Picea glauca

 

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Family: Pinaceae

 

 

 

 

 

 

 

 

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White Spruce

 

 

 

The genus Picea is composed of about 30 species native to North America [12] and Eurasia [20]. The word picea comes from the ancient Latin name (pix, picis = pitch) of a pitchy pine, probably Scotch pine (Pinus sylvestris L.). The word glauca means glaucous, or covered with a bloom, referring to the blue green foliage.

Other Common Names: Adirondack spruce, Alberta spar, Alberta spruce, Alberta white spruce, Alberta-gran, Black Hills spruce, blue spruce, bog spruce, Canadese spar, Canadese witte spar, Canadian spruce, cat spruce, double spruce, eastern blue spruce, eastern Canadian spruce, eastern spruce, epicea canadien, epinette a biere, epinette blanche, epinette grise, epinette jaune, he-balsam, juniper, labrador spruce, Maritime spruce, New Brunswick spruce, northern spruce, Nova Scotia spruce, picea canadese, picea de Alberta, picea de Canada, picea del Canada, picea di Alberta, pine, Porsild spruce, Quebec spruce, sapin blanc, sapin de Normandie, sapinette blanche, sapinette d'Alberta, single spruce, skunk spruce, spruce pine, spruces d'america, St. John's spruce, transcontinental spruce, vit-gran, water spruce, western white spruce, white spruce, wit-spar, yew pine.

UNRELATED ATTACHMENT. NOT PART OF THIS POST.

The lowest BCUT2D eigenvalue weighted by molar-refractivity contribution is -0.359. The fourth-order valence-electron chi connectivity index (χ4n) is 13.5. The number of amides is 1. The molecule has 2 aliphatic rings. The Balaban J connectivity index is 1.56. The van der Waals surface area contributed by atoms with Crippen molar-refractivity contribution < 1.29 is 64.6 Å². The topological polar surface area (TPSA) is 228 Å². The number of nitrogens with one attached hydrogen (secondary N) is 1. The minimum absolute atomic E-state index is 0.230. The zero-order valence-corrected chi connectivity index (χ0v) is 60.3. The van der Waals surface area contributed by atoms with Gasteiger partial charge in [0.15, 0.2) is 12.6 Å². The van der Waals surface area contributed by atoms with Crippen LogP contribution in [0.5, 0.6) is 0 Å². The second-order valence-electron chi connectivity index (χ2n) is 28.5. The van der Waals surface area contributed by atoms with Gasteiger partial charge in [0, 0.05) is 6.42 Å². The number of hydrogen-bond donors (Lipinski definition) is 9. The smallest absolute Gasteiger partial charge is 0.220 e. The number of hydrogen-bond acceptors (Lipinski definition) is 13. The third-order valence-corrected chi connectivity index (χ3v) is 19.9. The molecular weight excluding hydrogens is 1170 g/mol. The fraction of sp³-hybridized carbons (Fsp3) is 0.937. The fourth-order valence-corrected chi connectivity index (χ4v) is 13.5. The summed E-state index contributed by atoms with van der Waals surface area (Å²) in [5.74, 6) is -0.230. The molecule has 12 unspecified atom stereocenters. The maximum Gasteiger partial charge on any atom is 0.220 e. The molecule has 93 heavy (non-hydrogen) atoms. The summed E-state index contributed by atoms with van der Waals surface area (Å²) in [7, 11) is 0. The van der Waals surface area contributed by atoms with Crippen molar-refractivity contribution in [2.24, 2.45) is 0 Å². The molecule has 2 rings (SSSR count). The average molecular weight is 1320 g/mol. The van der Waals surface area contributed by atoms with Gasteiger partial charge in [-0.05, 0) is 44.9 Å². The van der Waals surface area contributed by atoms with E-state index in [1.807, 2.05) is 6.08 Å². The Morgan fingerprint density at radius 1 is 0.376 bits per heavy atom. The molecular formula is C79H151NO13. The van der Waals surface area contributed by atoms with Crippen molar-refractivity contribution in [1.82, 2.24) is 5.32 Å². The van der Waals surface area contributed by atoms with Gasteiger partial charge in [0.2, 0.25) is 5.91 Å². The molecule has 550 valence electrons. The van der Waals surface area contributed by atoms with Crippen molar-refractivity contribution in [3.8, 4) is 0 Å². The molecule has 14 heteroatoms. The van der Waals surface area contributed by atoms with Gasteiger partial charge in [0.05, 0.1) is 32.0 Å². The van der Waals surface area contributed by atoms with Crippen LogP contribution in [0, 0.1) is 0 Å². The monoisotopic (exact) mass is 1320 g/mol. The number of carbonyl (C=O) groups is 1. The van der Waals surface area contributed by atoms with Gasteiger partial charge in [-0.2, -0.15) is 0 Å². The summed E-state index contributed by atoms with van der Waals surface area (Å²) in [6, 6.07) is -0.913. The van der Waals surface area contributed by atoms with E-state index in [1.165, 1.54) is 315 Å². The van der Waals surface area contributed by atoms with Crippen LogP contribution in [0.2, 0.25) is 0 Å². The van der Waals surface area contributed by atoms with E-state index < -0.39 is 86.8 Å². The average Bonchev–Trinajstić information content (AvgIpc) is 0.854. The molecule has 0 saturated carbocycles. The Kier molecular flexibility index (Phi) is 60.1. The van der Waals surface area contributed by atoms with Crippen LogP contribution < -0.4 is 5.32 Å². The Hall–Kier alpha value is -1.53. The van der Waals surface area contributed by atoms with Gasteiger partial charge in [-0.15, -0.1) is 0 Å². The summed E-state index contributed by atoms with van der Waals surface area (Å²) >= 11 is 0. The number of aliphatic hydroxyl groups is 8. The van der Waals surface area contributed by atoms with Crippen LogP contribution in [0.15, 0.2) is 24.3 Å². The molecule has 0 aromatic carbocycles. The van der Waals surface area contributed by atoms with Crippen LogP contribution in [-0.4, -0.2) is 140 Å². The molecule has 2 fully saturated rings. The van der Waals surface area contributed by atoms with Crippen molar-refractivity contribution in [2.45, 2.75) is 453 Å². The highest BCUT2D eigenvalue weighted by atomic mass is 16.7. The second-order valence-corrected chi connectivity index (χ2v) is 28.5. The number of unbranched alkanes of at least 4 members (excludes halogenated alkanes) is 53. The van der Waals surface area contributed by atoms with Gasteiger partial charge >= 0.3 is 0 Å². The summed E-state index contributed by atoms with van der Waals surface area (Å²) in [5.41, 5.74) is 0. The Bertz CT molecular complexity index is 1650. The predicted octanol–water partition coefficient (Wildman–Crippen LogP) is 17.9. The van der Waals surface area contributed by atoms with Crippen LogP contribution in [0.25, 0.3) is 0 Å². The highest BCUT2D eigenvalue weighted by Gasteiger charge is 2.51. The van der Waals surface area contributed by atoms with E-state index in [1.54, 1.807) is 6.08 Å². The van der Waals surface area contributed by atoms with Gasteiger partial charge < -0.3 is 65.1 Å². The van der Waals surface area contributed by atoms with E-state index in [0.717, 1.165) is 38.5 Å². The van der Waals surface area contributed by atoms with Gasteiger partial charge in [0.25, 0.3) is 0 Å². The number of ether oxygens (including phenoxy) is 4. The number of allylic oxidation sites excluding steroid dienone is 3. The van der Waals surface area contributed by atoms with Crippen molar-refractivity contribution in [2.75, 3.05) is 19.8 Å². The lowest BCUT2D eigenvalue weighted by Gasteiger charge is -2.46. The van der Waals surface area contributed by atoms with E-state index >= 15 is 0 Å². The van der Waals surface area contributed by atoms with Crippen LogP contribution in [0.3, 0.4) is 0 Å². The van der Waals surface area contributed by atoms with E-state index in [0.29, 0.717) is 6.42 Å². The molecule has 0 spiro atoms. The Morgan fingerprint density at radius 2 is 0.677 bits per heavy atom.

Distribution: White spruce is native to widespread areas across northern North America near the northern limit of trees, from Newfoundland, Labrador and northern Quebec, west to the Hudson Bay, northwest Mackinaw and northwestern and southwestern Alaska, south to southern British Columbia, southern Alberta and northwestern Montana, east to southern Manitoba, central Minnesota, central Michigan, southern Ontario, northern New York and Maine. Also locally in the Black Hills of South Dakota and Wyoming.

The Tree: White spruce trees reach heights of 110 feet, with diameters of 2 feet. Exceptionally large trees have been reported with a height of 150 feet and a diameter of 4 feet.

General Wood Characteristics: The wood dries easily and is stable after drying, is moderately light in weight and easily worked, has moderate shrinkage, and is moderately strong, stiff, tough, and hard. It is straight, even grained, soft and finishes with a satin like surface. The wood is creamy white or straw colored, and there is little difference between the heartwood and sapwood.

 

 

 

Mechanical Properties (2-inch standard)

 

 

 

 

Compression

 

 

 

 

Specific

gravity

MOE

x106 lbf/in2

MOR

lbf/in2

Parallel

lbf/in2

Perpendicular

lbf/in2

WMLa

in-lbf/in3

Hardness

lbf

Shear

lbf/in2

Green

0.33

1.14

5000

2350

210

6.0

320

640

Dry

0.45

1.43

9400

5180

430

7.7

480

970

aWML = Work to maximum load.

Reference (56).

 

Drying and Shrinkage

Type of shrinkage

Percentage of shrinkage
(green to final moisture content)

0% MC

6% MC

20% MC

Tangential

8.2

NA

NA

Radial

4.7

NA

NA